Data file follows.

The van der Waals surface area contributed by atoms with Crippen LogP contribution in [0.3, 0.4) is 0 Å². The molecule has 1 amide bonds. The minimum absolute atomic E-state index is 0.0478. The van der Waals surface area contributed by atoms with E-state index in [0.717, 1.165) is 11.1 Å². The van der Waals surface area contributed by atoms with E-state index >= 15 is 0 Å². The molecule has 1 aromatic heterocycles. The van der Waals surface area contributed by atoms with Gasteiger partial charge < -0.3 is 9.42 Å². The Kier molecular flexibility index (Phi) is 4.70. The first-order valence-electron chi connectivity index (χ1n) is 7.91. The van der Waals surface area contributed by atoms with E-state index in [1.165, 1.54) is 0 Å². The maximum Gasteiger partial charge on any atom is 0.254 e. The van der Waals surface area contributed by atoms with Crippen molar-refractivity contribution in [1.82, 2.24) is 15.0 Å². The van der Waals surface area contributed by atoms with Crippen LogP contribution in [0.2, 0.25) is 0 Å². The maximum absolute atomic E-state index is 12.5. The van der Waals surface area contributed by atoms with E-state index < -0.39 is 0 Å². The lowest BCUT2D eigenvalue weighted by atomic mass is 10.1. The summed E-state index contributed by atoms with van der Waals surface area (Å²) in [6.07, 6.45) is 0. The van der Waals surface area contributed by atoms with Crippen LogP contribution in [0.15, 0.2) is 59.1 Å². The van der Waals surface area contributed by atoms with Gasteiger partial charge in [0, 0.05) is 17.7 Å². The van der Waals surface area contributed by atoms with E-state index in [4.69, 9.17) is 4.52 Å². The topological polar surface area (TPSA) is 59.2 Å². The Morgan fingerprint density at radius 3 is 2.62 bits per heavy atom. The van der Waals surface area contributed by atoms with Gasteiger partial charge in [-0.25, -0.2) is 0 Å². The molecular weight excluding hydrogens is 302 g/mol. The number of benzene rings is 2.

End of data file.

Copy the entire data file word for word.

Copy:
The van der Waals surface area contributed by atoms with Crippen LogP contribution in [0.3, 0.4) is 0 Å². The molecule has 1 amide bonds. The minimum absolute atomic E-state index is 0.0478. The van der Waals surface area contributed by atoms with E-state index in [0.717, 1.165) is 11.1 Å². The van der Waals surface area contributed by atoms with E-state index >= 15 is 0 Å². The molecule has 1 aromatic heterocycles. The van der Waals surface area contributed by atoms with Gasteiger partial charge < -0.3 is 9.42 Å². The Kier molecular flexibility index (Phi) is 4.70. The first-order valence-electron chi connectivity index (χ1n) is 7.91. The van der Waals surface area contributed by atoms with E-state index in [1.165, 1.54) is 0 Å². The maximum Gasteiger partial charge on any atom is 0.254 e. The van der Waals surface area contributed by atoms with Crippen molar-refractivity contribution in [1.82, 2.24) is 15.0 Å². The van der Waals surface area contributed by atoms with Crippen LogP contribution in [0.2, 0.25) is 0 Å². The maximum absolute atomic E-state index is 12.5. The van der Waals surface area contributed by atoms with E-state index < -0.39 is 0 Å². The lowest BCUT2D eigenvalue weighted by atomic mass is 10.1. The summed E-state index contributed by atoms with van der Waals surface area (Å²) in [6.07, 6.45) is 0. The van der Waals surface area contributed by atoms with Crippen LogP contribution in [0.15, 0.2) is 59.1 Å². The van der Waals surface area contributed by atoms with Gasteiger partial charge in [0, 0.05) is 17.7 Å². The van der Waals surface area contributed by atoms with E-state index in [4.69, 9.17) is 4.52 Å². The topological polar surface area (TPSA) is 59.2 Å². The Morgan fingerprint density at radius 3 is 2.62 bits per heavy atom. The van der Waals surface area contributed by atoms with Gasteiger partial charge in [-0.25, -0.2) is 0 Å². The molecular weight excluding hydrogens is 302 g/mol. The number of benzene rings is 2.